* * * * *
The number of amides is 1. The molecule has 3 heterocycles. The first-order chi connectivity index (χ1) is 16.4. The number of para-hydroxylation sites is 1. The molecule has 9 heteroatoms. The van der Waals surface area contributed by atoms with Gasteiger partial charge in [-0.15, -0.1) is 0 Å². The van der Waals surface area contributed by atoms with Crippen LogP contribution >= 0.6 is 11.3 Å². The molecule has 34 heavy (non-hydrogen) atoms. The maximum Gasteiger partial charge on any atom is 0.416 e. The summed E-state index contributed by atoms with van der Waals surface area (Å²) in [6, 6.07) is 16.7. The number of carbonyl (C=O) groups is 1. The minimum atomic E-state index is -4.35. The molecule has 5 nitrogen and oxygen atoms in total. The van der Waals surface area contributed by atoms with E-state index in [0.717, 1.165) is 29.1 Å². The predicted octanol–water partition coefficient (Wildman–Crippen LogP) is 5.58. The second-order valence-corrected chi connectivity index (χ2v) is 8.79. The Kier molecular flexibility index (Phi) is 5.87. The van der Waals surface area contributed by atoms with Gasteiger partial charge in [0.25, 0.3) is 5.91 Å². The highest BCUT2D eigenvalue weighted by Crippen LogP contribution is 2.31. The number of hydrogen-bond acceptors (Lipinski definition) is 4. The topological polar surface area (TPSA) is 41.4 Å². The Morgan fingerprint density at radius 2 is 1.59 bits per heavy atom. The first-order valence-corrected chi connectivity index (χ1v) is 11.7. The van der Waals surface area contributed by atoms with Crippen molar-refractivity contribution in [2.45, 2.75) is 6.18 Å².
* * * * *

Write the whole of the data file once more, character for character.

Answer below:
The number of amides is 1. The molecule has 3 heterocycles. The first-order chi connectivity index (χ1) is 16.4. The number of para-hydroxylation sites is 1. The molecule has 9 heteroatoms. The van der Waals surface area contributed by atoms with Gasteiger partial charge in [-0.15, -0.1) is 0 Å². The van der Waals surface area contributed by atoms with Crippen LogP contribution >= 0.6 is 11.3 Å². The molecule has 34 heavy (non-hydrogen) atoms. The maximum Gasteiger partial charge on any atom is 0.416 e. The summed E-state index contributed by atoms with van der Waals surface area (Å²) in [6, 6.07) is 16.7. The number of carbonyl (C=O) groups is 1. The minimum atomic E-state index is -4.35. The molecule has 5 nitrogen and oxygen atoms in total. The van der Waals surface area contributed by atoms with E-state index in [0.717, 1.165) is 29.1 Å². The predicted octanol–water partition coefficient (Wildman–Crippen LogP) is 5.58. The second-order valence-corrected chi connectivity index (χ2v) is 8.79. The Kier molecular flexibility index (Phi) is 5.87. The van der Waals surface area contributed by atoms with Gasteiger partial charge in [0.25, 0.3) is 5.91 Å². The highest BCUT2D eigenvalue weighted by Crippen LogP contribution is 2.31. The number of hydrogen-bond acceptors (Lipinski definition) is 4. The topological polar surface area (TPSA) is 41.4 Å². The Morgan fingerprint density at radius 2 is 1.59 bits per heavy atom. The first-order valence-corrected chi connectivity index (χ1v) is 11.7. The van der Waals surface area contributed by atoms with Crippen molar-refractivity contribution in [2.45, 2.75) is 6.18 Å².